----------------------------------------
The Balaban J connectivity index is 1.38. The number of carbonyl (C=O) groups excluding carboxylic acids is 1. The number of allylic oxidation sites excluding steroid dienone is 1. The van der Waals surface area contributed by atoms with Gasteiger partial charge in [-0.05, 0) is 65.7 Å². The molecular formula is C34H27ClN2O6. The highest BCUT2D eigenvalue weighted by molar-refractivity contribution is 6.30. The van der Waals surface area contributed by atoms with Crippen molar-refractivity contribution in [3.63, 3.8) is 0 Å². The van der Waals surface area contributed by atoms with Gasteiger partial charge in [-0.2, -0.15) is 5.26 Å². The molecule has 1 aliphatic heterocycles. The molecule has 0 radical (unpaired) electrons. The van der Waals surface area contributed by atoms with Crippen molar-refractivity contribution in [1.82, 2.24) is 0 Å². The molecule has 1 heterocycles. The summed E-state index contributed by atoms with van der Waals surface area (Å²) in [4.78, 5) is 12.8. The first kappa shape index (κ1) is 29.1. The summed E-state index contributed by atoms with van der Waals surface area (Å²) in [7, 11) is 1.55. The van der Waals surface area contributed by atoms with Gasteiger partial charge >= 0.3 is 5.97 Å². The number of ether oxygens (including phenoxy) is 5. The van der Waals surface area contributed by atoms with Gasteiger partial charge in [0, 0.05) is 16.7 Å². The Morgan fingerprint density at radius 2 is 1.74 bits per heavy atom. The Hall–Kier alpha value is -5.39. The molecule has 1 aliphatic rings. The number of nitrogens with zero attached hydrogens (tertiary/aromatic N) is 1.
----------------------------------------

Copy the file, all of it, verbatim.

The Balaban J connectivity index is 1.38. The number of carbonyl (C=O) groups excluding carboxylic acids is 1. The number of allylic oxidation sites excluding steroid dienone is 1. The van der Waals surface area contributed by atoms with Gasteiger partial charge in [-0.05, 0) is 65.7 Å². The molecular formula is C34H27ClN2O6. The highest BCUT2D eigenvalue weighted by molar-refractivity contribution is 6.30. The van der Waals surface area contributed by atoms with Crippen molar-refractivity contribution in [3.63, 3.8) is 0 Å². The van der Waals surface area contributed by atoms with Gasteiger partial charge in [-0.2, -0.15) is 5.26 Å². The molecule has 1 aliphatic heterocycles. The molecule has 0 radical (unpaired) electrons. The van der Waals surface area contributed by atoms with Crippen molar-refractivity contribution in [1.82, 2.24) is 0 Å². The molecule has 1 heterocycles. The summed E-state index contributed by atoms with van der Waals surface area (Å²) in [4.78, 5) is 12.8. The first kappa shape index (κ1) is 29.1. The summed E-state index contributed by atoms with van der Waals surface area (Å²) in [7, 11) is 1.55. The van der Waals surface area contributed by atoms with Gasteiger partial charge >= 0.3 is 5.97 Å². The number of ether oxygens (including phenoxy) is 5. The van der Waals surface area contributed by atoms with Gasteiger partial charge in [0, 0.05) is 16.7 Å². The Morgan fingerprint density at radius 2 is 1.74 bits per heavy atom. The Hall–Kier alpha value is -5.39. The molecule has 1 aliphatic rings. The number of nitrogens with zero attached hydrogens (tertiary/aromatic N) is 1.